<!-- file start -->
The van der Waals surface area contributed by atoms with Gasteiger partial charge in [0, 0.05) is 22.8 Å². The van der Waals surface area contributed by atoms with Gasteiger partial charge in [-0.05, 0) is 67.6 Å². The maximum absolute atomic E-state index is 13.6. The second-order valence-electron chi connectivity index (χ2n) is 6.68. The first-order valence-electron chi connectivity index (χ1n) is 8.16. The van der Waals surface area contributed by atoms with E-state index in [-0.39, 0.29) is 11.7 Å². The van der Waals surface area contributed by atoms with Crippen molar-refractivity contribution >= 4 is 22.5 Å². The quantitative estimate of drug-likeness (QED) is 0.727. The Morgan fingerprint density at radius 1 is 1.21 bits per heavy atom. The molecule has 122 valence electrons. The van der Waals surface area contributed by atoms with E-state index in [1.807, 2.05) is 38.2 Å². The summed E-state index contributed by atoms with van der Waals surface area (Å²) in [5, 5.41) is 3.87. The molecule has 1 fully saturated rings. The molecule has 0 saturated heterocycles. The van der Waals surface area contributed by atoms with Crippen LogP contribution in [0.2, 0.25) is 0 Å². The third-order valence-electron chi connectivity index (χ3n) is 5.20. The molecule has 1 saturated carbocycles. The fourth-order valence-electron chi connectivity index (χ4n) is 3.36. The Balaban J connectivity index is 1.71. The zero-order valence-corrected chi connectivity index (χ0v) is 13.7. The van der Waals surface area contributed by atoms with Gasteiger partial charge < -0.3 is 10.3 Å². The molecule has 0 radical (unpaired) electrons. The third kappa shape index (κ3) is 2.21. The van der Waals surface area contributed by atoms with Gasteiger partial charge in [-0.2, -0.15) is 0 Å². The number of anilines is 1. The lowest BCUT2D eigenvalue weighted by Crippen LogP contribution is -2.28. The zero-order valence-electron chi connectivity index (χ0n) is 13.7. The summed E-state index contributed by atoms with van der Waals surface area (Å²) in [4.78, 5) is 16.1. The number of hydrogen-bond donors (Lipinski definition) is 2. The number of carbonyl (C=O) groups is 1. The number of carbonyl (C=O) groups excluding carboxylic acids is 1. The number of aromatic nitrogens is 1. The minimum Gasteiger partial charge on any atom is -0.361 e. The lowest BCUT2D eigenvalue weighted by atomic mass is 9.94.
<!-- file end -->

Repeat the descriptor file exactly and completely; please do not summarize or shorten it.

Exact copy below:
The van der Waals surface area contributed by atoms with Gasteiger partial charge in [0, 0.05) is 22.8 Å². The van der Waals surface area contributed by atoms with Gasteiger partial charge in [-0.05, 0) is 67.6 Å². The maximum absolute atomic E-state index is 13.6. The second-order valence-electron chi connectivity index (χ2n) is 6.68. The first-order valence-electron chi connectivity index (χ1n) is 8.16. The van der Waals surface area contributed by atoms with E-state index in [-0.39, 0.29) is 11.7 Å². The van der Waals surface area contributed by atoms with Crippen molar-refractivity contribution >= 4 is 22.5 Å². The quantitative estimate of drug-likeness (QED) is 0.727. The Morgan fingerprint density at radius 1 is 1.21 bits per heavy atom. The molecule has 122 valence electrons. The van der Waals surface area contributed by atoms with E-state index in [1.807, 2.05) is 38.2 Å². The summed E-state index contributed by atoms with van der Waals surface area (Å²) in [5, 5.41) is 3.87. The molecule has 1 fully saturated rings. The molecule has 0 saturated heterocycles. The van der Waals surface area contributed by atoms with Crippen LogP contribution in [0.2, 0.25) is 0 Å². The third-order valence-electron chi connectivity index (χ3n) is 5.20. The molecule has 1 saturated carbocycles. The fourth-order valence-electron chi connectivity index (χ4n) is 3.36. The Balaban J connectivity index is 1.71. The zero-order valence-corrected chi connectivity index (χ0v) is 13.7. The van der Waals surface area contributed by atoms with Gasteiger partial charge < -0.3 is 10.3 Å². The molecule has 0 radical (unpaired) electrons. The third kappa shape index (κ3) is 2.21. The van der Waals surface area contributed by atoms with Gasteiger partial charge in [-0.2, -0.15) is 0 Å². The number of anilines is 1. The lowest BCUT2D eigenvalue weighted by Crippen LogP contribution is -2.28. The zero-order valence-electron chi connectivity index (χ0n) is 13.7. The summed E-state index contributed by atoms with van der Waals surface area (Å²) in [4.78, 5) is 16.1. The number of hydrogen-bond donors (Lipinski definition) is 2. The number of carbonyl (C=O) groups is 1. The number of carbonyl (C=O) groups excluding carboxylic acids is 1. The number of aromatic nitrogens is 1. The minimum Gasteiger partial charge on any atom is -0.361 e. The lowest BCUT2D eigenvalue weighted by atomic mass is 9.94.